I have a Netgear WNDR3300 dual-band router that broadcasts both 802.11g and 802.11n signals. Today, I noticed that in certain areas of my house, the 802.11g signal is actually stronger than my 802.11n signal, by a lot! Shouldn’t this be the other way around? Currently, the router sits atop a bookcase in my basement as I don’t have anywhere to put it upstairs. The signal comes from a cable modem and is attached to a Windows 7 Pro 64-bit computer. What gives?
Brian, the WNDR3300 is equipped with two radios and is capable of operating 802.11n networks on either the 2.4GHz frequency band or the 5GHz frequency band. An 802.11g network can operate only on the 2.4GHz frequency band.
You didn’t say which radio is running your 802.11n network, but 5GHz radio waves have a much more difficult time penetrating obstacles such as walls and ceilings than 2.4GHz waves do. If you are using the 5GHz radio for 802.11n, that could explain why your 802.11g network delivers better range than your 802.11n network.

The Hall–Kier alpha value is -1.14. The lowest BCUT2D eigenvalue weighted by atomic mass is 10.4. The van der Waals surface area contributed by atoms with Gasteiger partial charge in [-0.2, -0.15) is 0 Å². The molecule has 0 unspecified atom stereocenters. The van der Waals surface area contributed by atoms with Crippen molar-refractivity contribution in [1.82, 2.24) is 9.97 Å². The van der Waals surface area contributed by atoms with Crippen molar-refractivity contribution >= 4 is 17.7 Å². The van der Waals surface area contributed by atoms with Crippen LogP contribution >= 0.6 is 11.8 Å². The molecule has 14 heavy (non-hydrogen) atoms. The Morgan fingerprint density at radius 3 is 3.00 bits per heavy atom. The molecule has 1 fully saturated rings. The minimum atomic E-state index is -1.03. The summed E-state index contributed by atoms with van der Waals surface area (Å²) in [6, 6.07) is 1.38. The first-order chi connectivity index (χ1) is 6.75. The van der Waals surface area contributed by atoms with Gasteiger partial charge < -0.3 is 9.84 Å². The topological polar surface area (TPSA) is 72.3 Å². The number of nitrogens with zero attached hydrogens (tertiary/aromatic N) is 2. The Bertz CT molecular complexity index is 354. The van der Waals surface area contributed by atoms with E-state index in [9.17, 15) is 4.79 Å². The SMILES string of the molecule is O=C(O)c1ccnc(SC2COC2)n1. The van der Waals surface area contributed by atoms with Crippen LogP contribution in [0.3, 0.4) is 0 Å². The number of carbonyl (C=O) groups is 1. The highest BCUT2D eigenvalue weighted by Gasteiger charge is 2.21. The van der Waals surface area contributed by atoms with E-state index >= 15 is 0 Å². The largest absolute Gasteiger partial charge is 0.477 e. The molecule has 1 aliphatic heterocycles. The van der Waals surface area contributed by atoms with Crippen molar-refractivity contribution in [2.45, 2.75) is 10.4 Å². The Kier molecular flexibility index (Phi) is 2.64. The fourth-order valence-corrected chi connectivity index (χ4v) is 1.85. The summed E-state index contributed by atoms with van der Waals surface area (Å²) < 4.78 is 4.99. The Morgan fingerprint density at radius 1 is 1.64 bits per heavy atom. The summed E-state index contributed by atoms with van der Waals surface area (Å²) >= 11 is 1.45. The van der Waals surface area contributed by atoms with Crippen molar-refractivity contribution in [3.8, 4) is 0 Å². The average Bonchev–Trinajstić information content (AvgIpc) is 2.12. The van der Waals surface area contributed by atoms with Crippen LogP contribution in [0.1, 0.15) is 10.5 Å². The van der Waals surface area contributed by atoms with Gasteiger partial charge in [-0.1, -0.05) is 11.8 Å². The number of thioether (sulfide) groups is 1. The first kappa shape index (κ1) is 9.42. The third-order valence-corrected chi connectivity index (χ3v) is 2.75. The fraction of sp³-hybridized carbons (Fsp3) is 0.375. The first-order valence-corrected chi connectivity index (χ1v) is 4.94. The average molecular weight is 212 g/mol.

The difference between 802.11g and 802.11n devices is that the latter utilizes MIMO technology (multiple input/multiple output). MIMO turns a weakness—multi-path distortion, or the propensity of radio waves to reflect off objects in the environment—into an advantage. In theory, this should enable the 802.11n side of your Wi-Fi router to deliver better range than its 802.11g side.
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